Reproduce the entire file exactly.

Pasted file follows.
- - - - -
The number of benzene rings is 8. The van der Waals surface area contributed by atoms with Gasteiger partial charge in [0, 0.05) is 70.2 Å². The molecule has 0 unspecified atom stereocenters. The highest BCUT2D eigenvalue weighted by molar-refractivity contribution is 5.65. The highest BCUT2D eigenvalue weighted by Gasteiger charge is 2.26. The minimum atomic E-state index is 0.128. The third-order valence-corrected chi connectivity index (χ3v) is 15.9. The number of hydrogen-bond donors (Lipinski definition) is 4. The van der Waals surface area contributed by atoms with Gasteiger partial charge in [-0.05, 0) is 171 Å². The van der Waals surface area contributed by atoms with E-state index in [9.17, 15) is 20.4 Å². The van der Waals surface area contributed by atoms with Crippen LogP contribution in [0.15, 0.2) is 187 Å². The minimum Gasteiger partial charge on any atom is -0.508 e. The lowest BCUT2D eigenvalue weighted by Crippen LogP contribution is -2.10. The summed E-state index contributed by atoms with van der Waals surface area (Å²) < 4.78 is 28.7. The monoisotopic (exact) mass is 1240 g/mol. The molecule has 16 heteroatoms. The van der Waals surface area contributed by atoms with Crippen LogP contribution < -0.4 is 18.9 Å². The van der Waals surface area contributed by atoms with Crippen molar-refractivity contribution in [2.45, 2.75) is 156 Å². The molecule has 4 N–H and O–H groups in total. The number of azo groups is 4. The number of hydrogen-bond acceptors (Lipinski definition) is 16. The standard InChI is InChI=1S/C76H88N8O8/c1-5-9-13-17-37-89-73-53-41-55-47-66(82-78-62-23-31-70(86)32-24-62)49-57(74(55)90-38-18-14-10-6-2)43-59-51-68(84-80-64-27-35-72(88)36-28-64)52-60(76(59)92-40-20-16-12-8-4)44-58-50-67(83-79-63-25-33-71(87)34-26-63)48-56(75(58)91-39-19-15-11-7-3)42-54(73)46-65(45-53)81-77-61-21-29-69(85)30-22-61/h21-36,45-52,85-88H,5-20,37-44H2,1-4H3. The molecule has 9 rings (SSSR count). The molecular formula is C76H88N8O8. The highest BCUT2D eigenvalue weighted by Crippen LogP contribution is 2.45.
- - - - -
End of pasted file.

The number of benzene rings is 8. The van der Waals surface area contributed by atoms with Gasteiger partial charge in [0, 0.05) is 70.2 Å². The molecule has 0 unspecified atom stereocenters. The highest BCUT2D eigenvalue weighted by molar-refractivity contribution is 5.65. The highest BCUT2D eigenvalue weighted by Gasteiger charge is 2.26. The minimum atomic E-state index is 0.128. The third-order valence-corrected chi connectivity index (χ3v) is 15.9. The number of hydrogen-bond donors (Lipinski definition) is 4. The van der Waals surface area contributed by atoms with Gasteiger partial charge in [-0.05, 0) is 171 Å². The van der Waals surface area contributed by atoms with E-state index in [9.17, 15) is 20.4 Å². The van der Waals surface area contributed by atoms with Crippen LogP contribution in [0.15, 0.2) is 187 Å². The minimum Gasteiger partial charge on any atom is -0.508 e. The lowest BCUT2D eigenvalue weighted by Crippen LogP contribution is -2.10. The summed E-state index contributed by atoms with van der Waals surface area (Å²) < 4.78 is 28.7. The monoisotopic (exact) mass is 1240 g/mol. The molecule has 16 heteroatoms. The van der Waals surface area contributed by atoms with Crippen LogP contribution < -0.4 is 18.9 Å². The van der Waals surface area contributed by atoms with Crippen molar-refractivity contribution in [2.45, 2.75) is 156 Å². The molecule has 4 N–H and O–H groups in total. The number of azo groups is 4. The number of hydrogen-bond acceptors (Lipinski definition) is 16. The standard InChI is InChI=1S/C76H88N8O8/c1-5-9-13-17-37-89-73-53-41-55-47-66(82-78-62-23-31-70(86)32-24-62)49-57(74(55)90-38-18-14-10-6-2)43-59-51-68(84-80-64-27-35-72(88)36-28-64)52-60(76(59)92-40-20-16-12-8-4)44-58-50-67(83-79-63-25-33-71(87)34-26-63)48-56(75(58)91-39-19-15-11-7-3)42-54(73)46-65(45-53)81-77-61-21-29-69(85)30-22-61/h21-36,45-52,85-88H,5-20,37-44H2,1-4H3. The molecule has 9 rings (SSSR count). The molecular formula is C76H88N8O8. The highest BCUT2D eigenvalue weighted by Crippen LogP contribution is 2.45.